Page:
From the September Special Report issue of Treasury & Risk magazine

Getting a Handle on T&E

Companies want better visibility into travel and entertainment spending so they can bargain with suppliers and check on compliance with travel policies.

Once upon a time, completing a business trip meant sitting down with a pile of receipts, filling out an expense report and doing some copying, and then submitting a pile of papers for approval. But travel and entertainment expense management solutions, which allow data from credit cards to flow automatically into online expense reports, have eliminated that drudgery for business travelers.

Now companies are making an effort to get what they need on the travel and entertainment (T&E) front: data they can analyze to get a better understanding of that spending and use to bargain for better deals with airlines, hotels, and other vendors.

A study by the Aberdeen Group, a Boston-based information technology research firm, found visibility into T&E spending was cited as the top challenge by 51% of companies.

“Visibility is really the cornerstone of an effective spend management program,” said Louis Berard, senior research analyst in the global supply chain management practice at Aberdeen Group, noting that understanding T&E spending plays into companies’ ability to forecast and budget such spending.

The amounts involved are considerable. Aberdeen estimates T&E comprises 10% of corporate spending.

Kevin Phalen, head of global card and comprehensive payables and head of public sector banking treasury sales at Bank of America Merrill Lynch, said T&E can make up an even higher portion of spending at professional services firms like consulting companies or law firms. And companies view travel as one of the easiest expenses to control, along with head count, he said.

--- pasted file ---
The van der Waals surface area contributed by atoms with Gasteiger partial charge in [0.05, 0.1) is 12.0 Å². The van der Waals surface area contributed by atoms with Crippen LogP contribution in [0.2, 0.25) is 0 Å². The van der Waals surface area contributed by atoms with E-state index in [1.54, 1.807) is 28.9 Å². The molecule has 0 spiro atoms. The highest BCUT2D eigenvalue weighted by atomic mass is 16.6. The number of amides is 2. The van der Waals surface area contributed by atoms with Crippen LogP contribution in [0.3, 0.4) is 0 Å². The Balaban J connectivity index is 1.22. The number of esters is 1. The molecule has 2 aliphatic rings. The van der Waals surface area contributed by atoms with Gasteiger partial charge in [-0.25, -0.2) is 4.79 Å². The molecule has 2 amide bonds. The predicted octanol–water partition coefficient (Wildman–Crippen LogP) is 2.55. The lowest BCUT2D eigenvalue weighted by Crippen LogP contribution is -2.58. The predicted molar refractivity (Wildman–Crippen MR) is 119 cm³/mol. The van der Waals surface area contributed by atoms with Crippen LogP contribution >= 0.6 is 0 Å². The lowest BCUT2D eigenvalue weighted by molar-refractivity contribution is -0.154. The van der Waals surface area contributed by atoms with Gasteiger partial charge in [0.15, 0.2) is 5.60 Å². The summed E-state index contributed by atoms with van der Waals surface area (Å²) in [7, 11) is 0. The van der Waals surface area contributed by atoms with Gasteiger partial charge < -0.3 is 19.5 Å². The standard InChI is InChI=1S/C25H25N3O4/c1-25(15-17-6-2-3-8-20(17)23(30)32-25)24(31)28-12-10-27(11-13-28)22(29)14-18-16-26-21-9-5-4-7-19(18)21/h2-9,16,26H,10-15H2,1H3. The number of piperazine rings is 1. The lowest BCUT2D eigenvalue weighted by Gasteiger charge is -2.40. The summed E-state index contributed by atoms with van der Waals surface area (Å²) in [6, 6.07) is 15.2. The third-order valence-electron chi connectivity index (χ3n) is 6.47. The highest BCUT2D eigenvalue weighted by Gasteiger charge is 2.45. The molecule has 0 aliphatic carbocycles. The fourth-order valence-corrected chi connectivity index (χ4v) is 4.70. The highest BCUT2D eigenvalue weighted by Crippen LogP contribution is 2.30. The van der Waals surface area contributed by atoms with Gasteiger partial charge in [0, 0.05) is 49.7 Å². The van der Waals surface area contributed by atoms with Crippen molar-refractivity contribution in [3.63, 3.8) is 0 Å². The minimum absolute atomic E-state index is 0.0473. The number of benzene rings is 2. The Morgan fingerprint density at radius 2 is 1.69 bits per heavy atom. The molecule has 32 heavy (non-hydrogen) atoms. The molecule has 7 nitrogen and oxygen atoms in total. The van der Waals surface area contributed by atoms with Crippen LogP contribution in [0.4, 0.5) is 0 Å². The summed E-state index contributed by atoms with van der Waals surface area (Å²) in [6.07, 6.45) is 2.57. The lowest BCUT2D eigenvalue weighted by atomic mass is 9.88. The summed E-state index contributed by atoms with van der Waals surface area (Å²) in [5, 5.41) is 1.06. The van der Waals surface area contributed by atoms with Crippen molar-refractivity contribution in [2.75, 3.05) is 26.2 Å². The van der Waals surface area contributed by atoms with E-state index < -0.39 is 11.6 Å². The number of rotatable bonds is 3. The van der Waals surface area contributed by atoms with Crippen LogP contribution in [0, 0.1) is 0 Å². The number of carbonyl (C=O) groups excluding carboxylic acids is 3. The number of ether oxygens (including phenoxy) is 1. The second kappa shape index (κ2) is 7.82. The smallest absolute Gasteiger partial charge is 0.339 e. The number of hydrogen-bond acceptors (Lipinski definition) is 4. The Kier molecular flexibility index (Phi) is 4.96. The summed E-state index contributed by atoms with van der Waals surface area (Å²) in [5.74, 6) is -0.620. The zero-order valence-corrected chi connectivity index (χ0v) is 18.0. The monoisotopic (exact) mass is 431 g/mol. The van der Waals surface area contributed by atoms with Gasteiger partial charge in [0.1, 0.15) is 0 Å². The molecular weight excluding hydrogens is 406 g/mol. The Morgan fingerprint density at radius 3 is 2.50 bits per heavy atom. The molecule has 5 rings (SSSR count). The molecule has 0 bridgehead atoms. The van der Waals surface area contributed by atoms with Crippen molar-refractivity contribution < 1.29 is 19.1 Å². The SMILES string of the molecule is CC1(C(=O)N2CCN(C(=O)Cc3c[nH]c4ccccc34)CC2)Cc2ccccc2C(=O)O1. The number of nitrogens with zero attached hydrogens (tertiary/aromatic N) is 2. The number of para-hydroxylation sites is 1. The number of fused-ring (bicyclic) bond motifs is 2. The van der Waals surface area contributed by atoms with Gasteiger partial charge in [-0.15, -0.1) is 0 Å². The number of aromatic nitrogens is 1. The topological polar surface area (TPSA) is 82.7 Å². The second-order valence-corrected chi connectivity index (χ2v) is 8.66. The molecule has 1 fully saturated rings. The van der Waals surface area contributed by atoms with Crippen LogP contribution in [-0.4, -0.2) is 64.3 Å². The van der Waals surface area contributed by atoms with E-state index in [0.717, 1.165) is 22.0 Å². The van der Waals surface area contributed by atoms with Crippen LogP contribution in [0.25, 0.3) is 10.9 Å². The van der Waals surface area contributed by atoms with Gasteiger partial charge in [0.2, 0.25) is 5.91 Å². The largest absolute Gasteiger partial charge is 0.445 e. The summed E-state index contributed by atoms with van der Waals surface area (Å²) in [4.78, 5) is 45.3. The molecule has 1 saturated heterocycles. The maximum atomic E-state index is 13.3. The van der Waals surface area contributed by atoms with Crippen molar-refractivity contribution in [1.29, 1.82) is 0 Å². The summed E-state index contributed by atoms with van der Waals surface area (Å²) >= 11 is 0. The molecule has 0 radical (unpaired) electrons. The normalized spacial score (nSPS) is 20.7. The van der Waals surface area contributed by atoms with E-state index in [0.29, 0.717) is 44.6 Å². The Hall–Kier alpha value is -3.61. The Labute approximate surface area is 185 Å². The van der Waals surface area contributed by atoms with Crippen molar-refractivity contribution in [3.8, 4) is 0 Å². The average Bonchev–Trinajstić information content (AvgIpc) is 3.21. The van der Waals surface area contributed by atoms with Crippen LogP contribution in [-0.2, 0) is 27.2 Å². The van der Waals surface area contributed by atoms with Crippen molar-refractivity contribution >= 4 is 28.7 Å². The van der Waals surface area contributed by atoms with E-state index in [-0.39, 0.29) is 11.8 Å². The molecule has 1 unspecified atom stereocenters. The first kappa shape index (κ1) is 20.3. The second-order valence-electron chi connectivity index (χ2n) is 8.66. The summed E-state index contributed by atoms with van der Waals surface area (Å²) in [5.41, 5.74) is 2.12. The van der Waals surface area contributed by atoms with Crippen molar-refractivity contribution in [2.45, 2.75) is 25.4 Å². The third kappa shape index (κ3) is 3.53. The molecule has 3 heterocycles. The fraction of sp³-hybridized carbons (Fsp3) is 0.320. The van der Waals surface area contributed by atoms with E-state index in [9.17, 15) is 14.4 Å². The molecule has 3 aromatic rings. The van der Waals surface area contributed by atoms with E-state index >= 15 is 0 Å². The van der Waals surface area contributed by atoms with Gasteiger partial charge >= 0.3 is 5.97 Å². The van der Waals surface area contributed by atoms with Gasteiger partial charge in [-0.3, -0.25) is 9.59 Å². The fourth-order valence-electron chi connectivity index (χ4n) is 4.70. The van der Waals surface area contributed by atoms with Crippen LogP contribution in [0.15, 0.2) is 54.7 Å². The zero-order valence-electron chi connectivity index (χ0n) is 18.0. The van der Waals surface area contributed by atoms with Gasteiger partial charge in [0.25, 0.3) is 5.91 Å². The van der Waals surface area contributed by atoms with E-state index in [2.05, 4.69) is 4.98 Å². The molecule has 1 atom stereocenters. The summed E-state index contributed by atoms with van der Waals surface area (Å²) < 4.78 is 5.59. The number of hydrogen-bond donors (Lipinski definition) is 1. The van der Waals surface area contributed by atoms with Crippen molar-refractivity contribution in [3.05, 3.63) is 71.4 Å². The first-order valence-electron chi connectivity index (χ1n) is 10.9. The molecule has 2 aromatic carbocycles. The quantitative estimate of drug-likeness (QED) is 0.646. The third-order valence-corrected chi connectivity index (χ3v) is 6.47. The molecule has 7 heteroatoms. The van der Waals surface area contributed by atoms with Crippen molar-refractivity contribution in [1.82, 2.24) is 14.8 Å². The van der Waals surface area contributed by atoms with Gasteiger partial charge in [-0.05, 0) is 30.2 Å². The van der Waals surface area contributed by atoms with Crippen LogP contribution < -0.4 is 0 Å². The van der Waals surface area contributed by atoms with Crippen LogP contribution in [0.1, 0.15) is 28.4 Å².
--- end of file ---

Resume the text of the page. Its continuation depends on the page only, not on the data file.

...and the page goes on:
Phalen said companies want two views of their T&E data: “Tell me what’s happening with my key suppliers—airlines, hotels, restaurants,” he said. “On the flip side, tell me what’s going on with my travelers—what’s in compliance, what’s out of compliance, what are we spending on, what are the add-ons from airlines. With this data, companies can ensure adherence to their compliance policies and also look at how they should change those policies over time.”

Kevin Phalen of Bank of America Merrill LynchBank of America Merrill Lynch has launched a tool, called Dashboard Analytics, that gathers all of the information on transactions occurring on a company’s corporate cards, Phalen said. “Wherever those cards are being utilized, we’re getting that data on a daily basis and sharing it with our clients,” he said.

The company gets the data on card transactions within 24 to 48 hours, he said, which could well be in advance of employees’ submitting their expense reports. “This helps the buyer to get the information about their suppliers,” said Phalen, pictured at left.

The information helps companies spot trends in T&E spending and compliance with T&E policies, he added. B of A can break down the data for companies by division or subsidiary, or at a country or regional level. “It gives them local data, but also brings it together globally in the event they organize their operations on a global basis, which is becoming more and more common,” Phalen said.